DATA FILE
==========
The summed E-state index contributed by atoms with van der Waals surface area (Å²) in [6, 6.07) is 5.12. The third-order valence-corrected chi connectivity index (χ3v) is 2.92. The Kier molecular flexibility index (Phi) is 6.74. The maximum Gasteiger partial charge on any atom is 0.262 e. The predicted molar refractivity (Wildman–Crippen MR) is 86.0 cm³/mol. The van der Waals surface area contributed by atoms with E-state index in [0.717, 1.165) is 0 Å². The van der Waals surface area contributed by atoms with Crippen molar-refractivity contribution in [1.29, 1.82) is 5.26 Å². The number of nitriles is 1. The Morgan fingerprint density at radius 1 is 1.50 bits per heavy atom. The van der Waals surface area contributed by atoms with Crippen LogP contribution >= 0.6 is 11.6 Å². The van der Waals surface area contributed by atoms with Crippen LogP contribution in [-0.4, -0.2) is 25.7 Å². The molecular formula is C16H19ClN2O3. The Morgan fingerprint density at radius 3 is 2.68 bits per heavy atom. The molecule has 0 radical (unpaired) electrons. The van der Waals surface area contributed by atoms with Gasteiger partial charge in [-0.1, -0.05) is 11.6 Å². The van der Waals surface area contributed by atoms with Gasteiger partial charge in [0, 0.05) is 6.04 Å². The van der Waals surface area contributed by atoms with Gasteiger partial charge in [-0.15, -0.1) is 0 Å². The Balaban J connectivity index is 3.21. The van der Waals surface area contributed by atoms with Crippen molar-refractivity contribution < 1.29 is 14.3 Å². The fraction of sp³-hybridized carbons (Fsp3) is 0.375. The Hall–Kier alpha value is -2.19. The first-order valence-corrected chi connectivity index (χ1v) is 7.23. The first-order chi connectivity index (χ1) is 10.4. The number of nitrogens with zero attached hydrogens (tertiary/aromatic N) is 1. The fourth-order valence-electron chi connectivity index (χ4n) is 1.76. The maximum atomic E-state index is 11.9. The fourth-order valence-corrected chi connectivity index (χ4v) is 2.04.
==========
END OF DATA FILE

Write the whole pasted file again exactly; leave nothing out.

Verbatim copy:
The summed E-state index contributed by atoms with van der Waals surface area (Å²) in [6, 6.07) is 5.12. The third-order valence-corrected chi connectivity index (χ3v) is 2.92. The Kier molecular flexibility index (Phi) is 6.74. The maximum Gasteiger partial charge on any atom is 0.262 e. The predicted molar refractivity (Wildman–Crippen MR) is 86.0 cm³/mol. The van der Waals surface area contributed by atoms with E-state index in [0.717, 1.165) is 0 Å². The van der Waals surface area contributed by atoms with Crippen molar-refractivity contribution in [1.29, 1.82) is 5.26 Å². The number of nitriles is 1. The Morgan fingerprint density at radius 1 is 1.50 bits per heavy atom. The van der Waals surface area contributed by atoms with Crippen LogP contribution >= 0.6 is 11.6 Å². The van der Waals surface area contributed by atoms with Crippen LogP contribution in [-0.4, -0.2) is 25.7 Å². The molecular formula is C16H19ClN2O3. The Morgan fingerprint density at radius 3 is 2.68 bits per heavy atom. The molecule has 0 radical (unpaired) electrons. The van der Waals surface area contributed by atoms with Gasteiger partial charge in [-0.1, -0.05) is 11.6 Å². The van der Waals surface area contributed by atoms with Gasteiger partial charge in [0, 0.05) is 6.04 Å². The van der Waals surface area contributed by atoms with Gasteiger partial charge in [-0.15, -0.1) is 0 Å². The Balaban J connectivity index is 3.21. The van der Waals surface area contributed by atoms with Crippen molar-refractivity contribution < 1.29 is 14.3 Å². The fraction of sp³-hybridized carbons (Fsp3) is 0.375. The Hall–Kier alpha value is -2.19. The first-order valence-corrected chi connectivity index (χ1v) is 7.23. The first-order chi connectivity index (χ1) is 10.4. The number of nitrogens with zero attached hydrogens (tertiary/aromatic N) is 1. The fourth-order valence-electron chi connectivity index (χ4n) is 1.76. The maximum atomic E-state index is 11.9. The fourth-order valence-corrected chi connectivity index (χ4v) is 2.04.